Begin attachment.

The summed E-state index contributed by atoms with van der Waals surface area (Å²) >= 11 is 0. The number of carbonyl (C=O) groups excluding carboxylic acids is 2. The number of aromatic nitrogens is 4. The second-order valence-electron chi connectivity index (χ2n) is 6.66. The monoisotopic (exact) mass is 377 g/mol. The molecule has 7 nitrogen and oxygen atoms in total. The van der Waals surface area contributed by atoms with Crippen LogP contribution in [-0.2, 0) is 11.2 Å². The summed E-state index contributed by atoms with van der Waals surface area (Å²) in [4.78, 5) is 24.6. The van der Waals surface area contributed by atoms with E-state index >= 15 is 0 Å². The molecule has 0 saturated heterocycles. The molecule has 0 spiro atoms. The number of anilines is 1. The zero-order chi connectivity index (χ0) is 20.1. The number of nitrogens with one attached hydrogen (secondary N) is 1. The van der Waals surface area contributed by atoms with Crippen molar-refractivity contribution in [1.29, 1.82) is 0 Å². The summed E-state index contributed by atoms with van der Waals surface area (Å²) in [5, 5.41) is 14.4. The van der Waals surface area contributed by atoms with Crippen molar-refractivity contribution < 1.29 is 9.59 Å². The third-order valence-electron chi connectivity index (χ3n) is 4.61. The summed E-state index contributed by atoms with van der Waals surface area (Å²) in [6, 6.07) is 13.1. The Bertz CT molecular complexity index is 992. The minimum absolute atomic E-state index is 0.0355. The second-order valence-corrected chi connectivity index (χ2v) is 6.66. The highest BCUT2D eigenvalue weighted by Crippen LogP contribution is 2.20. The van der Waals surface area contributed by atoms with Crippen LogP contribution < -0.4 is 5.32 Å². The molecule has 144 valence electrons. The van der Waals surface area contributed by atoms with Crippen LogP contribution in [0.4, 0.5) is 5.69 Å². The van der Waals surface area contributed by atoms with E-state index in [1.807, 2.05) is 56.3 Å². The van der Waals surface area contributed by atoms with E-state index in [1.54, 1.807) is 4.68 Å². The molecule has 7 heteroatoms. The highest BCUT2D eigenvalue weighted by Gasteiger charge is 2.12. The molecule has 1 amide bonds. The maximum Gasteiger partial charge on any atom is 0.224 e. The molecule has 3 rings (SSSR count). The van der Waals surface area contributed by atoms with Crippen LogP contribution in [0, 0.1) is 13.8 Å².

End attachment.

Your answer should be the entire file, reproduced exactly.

The summed E-state index contributed by atoms with van der Waals surface area (Å²) >= 11 is 0. The number of carbonyl (C=O) groups excluding carboxylic acids is 2. The number of aromatic nitrogens is 4. The second-order valence-electron chi connectivity index (χ2n) is 6.66. The monoisotopic (exact) mass is 377 g/mol. The molecule has 7 nitrogen and oxygen atoms in total. The van der Waals surface area contributed by atoms with Crippen LogP contribution in [-0.2, 0) is 11.2 Å². The summed E-state index contributed by atoms with van der Waals surface area (Å²) in [4.78, 5) is 24.6. The van der Waals surface area contributed by atoms with E-state index >= 15 is 0 Å². The molecule has 0 saturated heterocycles. The molecule has 0 spiro atoms. The number of anilines is 1. The zero-order chi connectivity index (χ0) is 20.1. The number of nitrogens with one attached hydrogen (secondary N) is 1. The van der Waals surface area contributed by atoms with Crippen molar-refractivity contribution in [1.29, 1.82) is 0 Å². The summed E-state index contributed by atoms with van der Waals surface area (Å²) in [5, 5.41) is 14.4. The van der Waals surface area contributed by atoms with Crippen molar-refractivity contribution < 1.29 is 9.59 Å². The third-order valence-electron chi connectivity index (χ3n) is 4.61. The summed E-state index contributed by atoms with van der Waals surface area (Å²) in [6, 6.07) is 13.1. The Bertz CT molecular complexity index is 992. The minimum absolute atomic E-state index is 0.0355. The second-order valence-corrected chi connectivity index (χ2v) is 6.66. The highest BCUT2D eigenvalue weighted by Crippen LogP contribution is 2.20. The van der Waals surface area contributed by atoms with Crippen LogP contribution < -0.4 is 5.32 Å². The molecule has 144 valence electrons. The van der Waals surface area contributed by atoms with Crippen LogP contribution in [0.4, 0.5) is 5.69 Å². The van der Waals surface area contributed by atoms with E-state index in [1.807, 2.05) is 56.3 Å². The van der Waals surface area contributed by atoms with E-state index in [1.54, 1.807) is 4.68 Å². The molecule has 7 heteroatoms. The highest BCUT2D eigenvalue weighted by Gasteiger charge is 2.12. The molecule has 1 amide bonds. The maximum Gasteiger partial charge on any atom is 0.224 e. The molecule has 3 rings (SSSR count). The van der Waals surface area contributed by atoms with Crippen LogP contribution in [0, 0.1) is 13.8 Å².